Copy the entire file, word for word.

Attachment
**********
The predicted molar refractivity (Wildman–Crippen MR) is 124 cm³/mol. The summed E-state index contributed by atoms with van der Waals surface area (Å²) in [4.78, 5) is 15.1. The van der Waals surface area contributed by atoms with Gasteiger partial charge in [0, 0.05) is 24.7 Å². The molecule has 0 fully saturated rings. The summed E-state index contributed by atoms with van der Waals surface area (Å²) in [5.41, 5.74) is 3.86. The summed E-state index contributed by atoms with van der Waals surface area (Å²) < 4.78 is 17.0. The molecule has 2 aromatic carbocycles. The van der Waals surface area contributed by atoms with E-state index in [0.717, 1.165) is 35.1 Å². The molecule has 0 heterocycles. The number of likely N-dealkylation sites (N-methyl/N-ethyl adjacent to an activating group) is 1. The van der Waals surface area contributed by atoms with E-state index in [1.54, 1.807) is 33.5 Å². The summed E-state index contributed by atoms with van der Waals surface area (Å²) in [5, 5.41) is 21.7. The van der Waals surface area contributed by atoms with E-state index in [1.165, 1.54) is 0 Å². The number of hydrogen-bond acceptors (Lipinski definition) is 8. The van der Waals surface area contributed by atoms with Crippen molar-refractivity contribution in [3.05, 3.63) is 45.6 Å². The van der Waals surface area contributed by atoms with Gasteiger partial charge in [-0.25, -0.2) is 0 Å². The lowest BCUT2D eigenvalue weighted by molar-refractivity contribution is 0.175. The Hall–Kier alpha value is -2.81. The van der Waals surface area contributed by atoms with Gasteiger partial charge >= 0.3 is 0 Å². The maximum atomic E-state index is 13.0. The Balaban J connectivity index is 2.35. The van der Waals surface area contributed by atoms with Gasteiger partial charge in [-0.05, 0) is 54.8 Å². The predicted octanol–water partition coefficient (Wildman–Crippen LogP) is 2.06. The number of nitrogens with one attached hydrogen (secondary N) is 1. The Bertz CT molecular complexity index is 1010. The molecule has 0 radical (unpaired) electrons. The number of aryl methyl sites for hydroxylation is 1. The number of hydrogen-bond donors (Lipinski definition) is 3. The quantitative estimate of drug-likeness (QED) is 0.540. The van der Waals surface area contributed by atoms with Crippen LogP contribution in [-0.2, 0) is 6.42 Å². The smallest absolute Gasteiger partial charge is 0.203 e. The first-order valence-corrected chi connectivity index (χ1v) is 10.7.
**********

The predicted molar refractivity (Wildman–Crippen MR) is 124 cm³/mol. The summed E-state index contributed by atoms with van der Waals surface area (Å²) in [4.78, 5) is 15.1. The van der Waals surface area contributed by atoms with Gasteiger partial charge in [0, 0.05) is 24.7 Å². The molecule has 0 fully saturated rings. The summed E-state index contributed by atoms with van der Waals surface area (Å²) in [5.41, 5.74) is 3.86. The summed E-state index contributed by atoms with van der Waals surface area (Å²) < 4.78 is 17.0. The molecule has 2 aromatic carbocycles. The van der Waals surface area contributed by atoms with E-state index in [0.717, 1.165) is 35.1 Å². The molecule has 0 heterocycles. The number of likely N-dealkylation sites (N-methyl/N-ethyl adjacent to an activating group) is 1. The van der Waals surface area contributed by atoms with E-state index in [1.54, 1.807) is 33.5 Å². The summed E-state index contributed by atoms with van der Waals surface area (Å²) in [5, 5.41) is 21.7. The van der Waals surface area contributed by atoms with E-state index in [1.165, 1.54) is 0 Å². The number of hydrogen-bond acceptors (Lipinski definition) is 8. The van der Waals surface area contributed by atoms with Crippen molar-refractivity contribution in [3.05, 3.63) is 45.6 Å². The van der Waals surface area contributed by atoms with Gasteiger partial charge in [-0.25, -0.2) is 0 Å². The lowest BCUT2D eigenvalue weighted by molar-refractivity contribution is 0.175. The Hall–Kier alpha value is -2.81. The van der Waals surface area contributed by atoms with Gasteiger partial charge >= 0.3 is 0 Å². The maximum atomic E-state index is 13.0. The Balaban J connectivity index is 2.35. The van der Waals surface area contributed by atoms with Gasteiger partial charge in [-0.05, 0) is 54.8 Å². The predicted octanol–water partition coefficient (Wildman–Crippen LogP) is 2.06. The number of nitrogens with one attached hydrogen (secondary N) is 1. The Bertz CT molecular complexity index is 1010. The molecule has 0 radical (unpaired) electrons. The number of aryl methyl sites for hydroxylation is 1. The number of hydrogen-bond donors (Lipinski definition) is 3. The quantitative estimate of drug-likeness (QED) is 0.540. The van der Waals surface area contributed by atoms with Crippen LogP contribution in [-0.2, 0) is 6.42 Å². The smallest absolute Gasteiger partial charge is 0.203 e. The first-order valence-corrected chi connectivity index (χ1v) is 10.7.